Judith Leiber (1921 – 2018) was a prolific designer whose fanciful minaudières had accessorised royalties, first ladies, and film stars, and entered the collections of art the Metropolitan Museum of Art. While her couture handbags—carried by celebrities such as Greta Garbo, Elizabeth Taylor, Claudette Colbert, Björk, and Barbara Walters—are widely regarded as works of art, Leiber preferred the word “artisan” to “artist.” Her crystalline clutches were often decorated with colourful rhinestones or beads, drawing inspiration from various forms, including ladybugs, eggs, flowers, swans, and cupcakes.
Dorothy Twining Globus, former director of the Museum at the Fashion Institute of Technology, on Leiber bags: “Sensuous and tactile, they ask to be picked up”. Most of Ms. Leiber’s evening bags, particularly the glittering metal creations, were designed to hold a bare minimum of necessities.
Miniaudières is taken from the French word “to charm,” these tiny bags were inspired by the small metal purses introduced by Vam Cleef & Arpels in the 1930s. They are costly to produce as each bag is individually cast in metal and then covered with thousands of tiny Swarovski crystals, all applied by hand over a period of days. Shapes include monkeys, cats, birds, and teddy bears. (Miller, 2006)
Born in 1921 in Hungary, Judith Peto, Leiber became the first woman to enter the Hungarian Handbag Guild, rising from an apprentice to a master.
She learned to make handbags from scratch and first began selling her handbags during the Second World War. As she and her family were forced to sew army uniforms, Leiber developed a handbag business at home, selling them to American soldiers in Hungary. In 1946, she met Gerson Leiber, an American soldier stationed in Budapest after the war, and moved to New York a year later, where she worked for various fashion companies.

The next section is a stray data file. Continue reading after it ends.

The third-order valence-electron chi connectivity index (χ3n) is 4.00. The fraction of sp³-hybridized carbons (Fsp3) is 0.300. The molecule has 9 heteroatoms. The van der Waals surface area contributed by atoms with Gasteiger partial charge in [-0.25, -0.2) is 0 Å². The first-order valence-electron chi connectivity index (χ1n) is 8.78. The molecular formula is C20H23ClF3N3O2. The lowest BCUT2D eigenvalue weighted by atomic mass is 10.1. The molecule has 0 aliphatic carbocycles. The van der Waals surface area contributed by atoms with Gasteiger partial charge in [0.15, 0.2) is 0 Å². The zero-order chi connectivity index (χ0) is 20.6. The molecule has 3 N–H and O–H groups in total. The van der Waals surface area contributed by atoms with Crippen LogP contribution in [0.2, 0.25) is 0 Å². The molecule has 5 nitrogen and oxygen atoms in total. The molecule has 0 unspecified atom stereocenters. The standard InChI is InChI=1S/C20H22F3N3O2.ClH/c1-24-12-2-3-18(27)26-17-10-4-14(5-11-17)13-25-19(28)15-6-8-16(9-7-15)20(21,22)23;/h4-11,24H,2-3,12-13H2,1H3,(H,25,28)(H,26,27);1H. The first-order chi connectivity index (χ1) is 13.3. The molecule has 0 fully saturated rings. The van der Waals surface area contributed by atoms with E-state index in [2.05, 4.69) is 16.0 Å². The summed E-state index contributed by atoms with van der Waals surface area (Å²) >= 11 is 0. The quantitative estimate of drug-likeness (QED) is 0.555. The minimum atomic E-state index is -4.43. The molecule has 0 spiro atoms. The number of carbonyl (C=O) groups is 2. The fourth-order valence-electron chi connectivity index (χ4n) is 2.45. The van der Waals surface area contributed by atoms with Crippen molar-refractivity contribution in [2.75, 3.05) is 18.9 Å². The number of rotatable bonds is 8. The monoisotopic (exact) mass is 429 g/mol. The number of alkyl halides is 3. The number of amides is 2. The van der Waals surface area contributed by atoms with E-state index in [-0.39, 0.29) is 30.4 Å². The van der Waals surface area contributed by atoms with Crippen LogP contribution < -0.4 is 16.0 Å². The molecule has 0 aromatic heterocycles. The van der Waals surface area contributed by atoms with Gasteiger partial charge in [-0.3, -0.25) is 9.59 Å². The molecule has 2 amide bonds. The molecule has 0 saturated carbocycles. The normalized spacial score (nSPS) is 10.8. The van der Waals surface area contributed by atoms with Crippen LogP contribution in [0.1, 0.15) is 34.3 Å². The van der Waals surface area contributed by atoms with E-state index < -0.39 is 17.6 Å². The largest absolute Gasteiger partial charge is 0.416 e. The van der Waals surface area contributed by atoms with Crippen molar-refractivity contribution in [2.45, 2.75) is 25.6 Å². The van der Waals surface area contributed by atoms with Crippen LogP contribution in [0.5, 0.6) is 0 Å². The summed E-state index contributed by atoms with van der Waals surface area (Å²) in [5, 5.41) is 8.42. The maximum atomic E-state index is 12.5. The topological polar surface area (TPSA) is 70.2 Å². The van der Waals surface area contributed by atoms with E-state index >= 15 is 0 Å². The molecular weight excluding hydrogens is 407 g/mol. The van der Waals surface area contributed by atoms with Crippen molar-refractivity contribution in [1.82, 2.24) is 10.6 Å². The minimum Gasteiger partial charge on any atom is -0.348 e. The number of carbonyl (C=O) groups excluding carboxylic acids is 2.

When Leiber went to work as a pattern maker in a purse factory, she was taken aback by the task’s speed and ineloquence. There were a lot of pieces flung around. Workers merely had a rudimentary understanding of their trade. Leiber and her husband launched her own company in 1963, after working for a second purse company. She did things her way. Her New York factory employed 100 people and created thousands of pieces per year.
“I have a good sense of humour. I think everything we do should have whimsy in it”
Her handbags are in the Smithsonian Institution and the Chicago Historical Society’s permanent collections, often meticulously handcrafted with thousands of crystals and sold almost exclusively in boutiques worldwide.
Ms. Leiber received most of the fashion industry’s major prizes. She was voted accessories designer of the year in 1994 by the Council of Fashion Designers. The Leibers sold their business in 1993, for a reported $16 million, to Time Products.
Today, the brand has found fresh relevance and expanded its reach, with Rihanna, Kim Kardashian West, and Gigi Hadid wearing it on their arms and in their Instagram feeds.
Miller, J. (2006). Handbags. Dorling Kindersley.
REISCHEL, D. (1986, Nov 14). Leiber bags have their own personalities: [home edition]. Los Angeles Times (Pre-1997 Fulltext) Retrieved from https://www.latimes.com/archives/la-xpm-1986-11-14-vw-29323-story.html
Waller, T. (2019). Judith leiber adds contemporary jewelry collection: Women’s wear daily. Wwd, , 3. Retrieved from https://wwd.com/accessories-news/jewelry/judith-leiber-launches-first-contemporary-jewelry-collection-1203116422/
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Jewellery in the Age of Modernism 1918-1940: Adornment and Beyond
Adorning Fashion: The History of Costume Jewellery
Fit for a Queen: Her Majesty Queen Sirikit’s Creations by Balmain
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